Choosing a Customer Credential Store - AD, AD:LDS, LDAP or RDBMS?

As organizations look for new ways to increase customer intimacy through digital interactions, IT organizations are being asked to bring external identities into their realm, whether customers or partners. The management and security of these new external user communities is stressing current enterprise identity and access management architectures, because enterprise user management is fundamentally different than external user management. As we work with our customers to modernize their IAM architectures to incorporate large numbers of external identities, the first decision to be made is the credential store. The wrong decision can lead to performance, scalability and availability issues.

There are essentially 4 paths to take, each with their own strengths and weaknesses as mapped out below:

AD LDAP RDBMS Comparison

Active directory (AD) was designed and built back in the 90’s for Windows domains with specific features including file and print management. It provided tight integration with windows applications to provide a good user experience via Integrated Windows Authentication (IWA). The directory service conforms to the X.500 standards and comes with a prebuilt schema that will support IAM projects. AD is used by 90% of corporations today for their workforce management and contains many useful features that support daily corporate operations. However, full AD doesn’t support Mac and Linux devices very well, which creates a problem in our BYOD world. There are a number of services not needed for a customer facing portal and as the number of customers scales into the millions, the amount of hardware needed to manage continues to grow.

Active Directory Lightweight Directory Service (AD:LDS), originally released as ADAM in Windows Server 2003 was designed and delivered as a direct competitor to traditional LDAP technology to manage external user identities. AD:LDS is not a domain controller and does not require the same labor intensive management that traditional AD requires. The main benefit of AD:LDS as a customer credential store is that it deploys with a predefined schema that can be extended in the same manner as AD to include security groups. Security groups support course grained access control and can benefit the overall end-to-end system integration. AD:LDS does have the same limitation as traditional AD, in that scaling up into the millions of users requires hardware footprint to continually grow.

OpenLDAP is an open source compliant LDAP server, which is considered a generic LDAP server similar to vendor provided solutions such as UnboundID, Oracle Internet Directory, Fedora DS 389. OpenLDAP is extremely flexible and scales very well without requiring lots of hardware. By default, OpenLDAP is empty after installation and has no structure, as compared to AD:LDS. For OpenLDAP, you need to build the schema and integrate the backend database. The good news is that the configuration is relatively straight forward if you are familiar with building database schemas and know how to build an LDAP directory service schema. If over over a million users are expected and worldwide distribution is required, then OpenLDAP is the better choice over AD:LDAS, as it will scale better over time and has capabilities to distribute the directory over standard protocols like other LDAP compliant directory stores.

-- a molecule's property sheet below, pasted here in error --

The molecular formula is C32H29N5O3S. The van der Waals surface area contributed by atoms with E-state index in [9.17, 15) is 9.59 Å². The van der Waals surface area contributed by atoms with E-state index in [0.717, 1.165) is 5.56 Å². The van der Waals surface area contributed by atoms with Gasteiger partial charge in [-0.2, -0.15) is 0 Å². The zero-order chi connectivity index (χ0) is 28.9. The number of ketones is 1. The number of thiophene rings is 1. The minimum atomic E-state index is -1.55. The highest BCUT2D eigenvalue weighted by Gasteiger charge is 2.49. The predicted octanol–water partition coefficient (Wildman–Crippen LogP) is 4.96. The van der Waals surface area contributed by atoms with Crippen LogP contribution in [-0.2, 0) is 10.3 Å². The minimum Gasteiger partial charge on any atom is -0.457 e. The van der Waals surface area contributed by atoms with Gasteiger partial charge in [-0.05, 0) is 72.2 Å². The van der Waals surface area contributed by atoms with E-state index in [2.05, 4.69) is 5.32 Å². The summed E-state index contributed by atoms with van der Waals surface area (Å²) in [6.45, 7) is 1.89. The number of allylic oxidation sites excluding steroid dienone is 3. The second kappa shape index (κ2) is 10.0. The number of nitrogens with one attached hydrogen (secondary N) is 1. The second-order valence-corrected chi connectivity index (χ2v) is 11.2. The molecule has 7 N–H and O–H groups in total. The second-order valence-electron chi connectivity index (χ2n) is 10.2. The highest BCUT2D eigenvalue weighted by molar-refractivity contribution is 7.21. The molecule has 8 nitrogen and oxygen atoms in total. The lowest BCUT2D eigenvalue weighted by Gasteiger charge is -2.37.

Relational Database Management System (RDBMS) technology may be a consideration for management of external user credentials. Since a customer record for identity is fairly straightforward and doesn’t have the complexity of a partner or employee and the number of fields or attributes are minimal, an RDBMS may be a good choice for organizations. The real benefit of an RDBMS is that it can be simple to deploy and there are typically database administrators working on customer portal projects. All the leading federation vendors readily support database connections for the management of identity. However, replication for worldwide deployments is problematic, since most databases are deployed as a highly available cluster and replication can be costly to implement, whereas LDAP replication is native to the standard.

Consider these questions, as you evaluate alternatives:

  • How many users are going to be managed?
  • Is there a worldwide deployment and replication of the credential store required?
  • Does having security groups to manage roles benefit the customer portal?
  • Does your federation technology support RDBMS and/or LDAP?
  • Do you need flexible security options?

The choice of a credential store for a customer facing portal project must be considered up front, as it is the centerpiece of a secure, scalable and performing IAM architecture. There is no wrong answer, but considering your requirements and the alternatives available, you will ensure a successful project. Contact us if you have questions on selecting a customer credential store or if you need help modernizing your identity and access management infrastructure.

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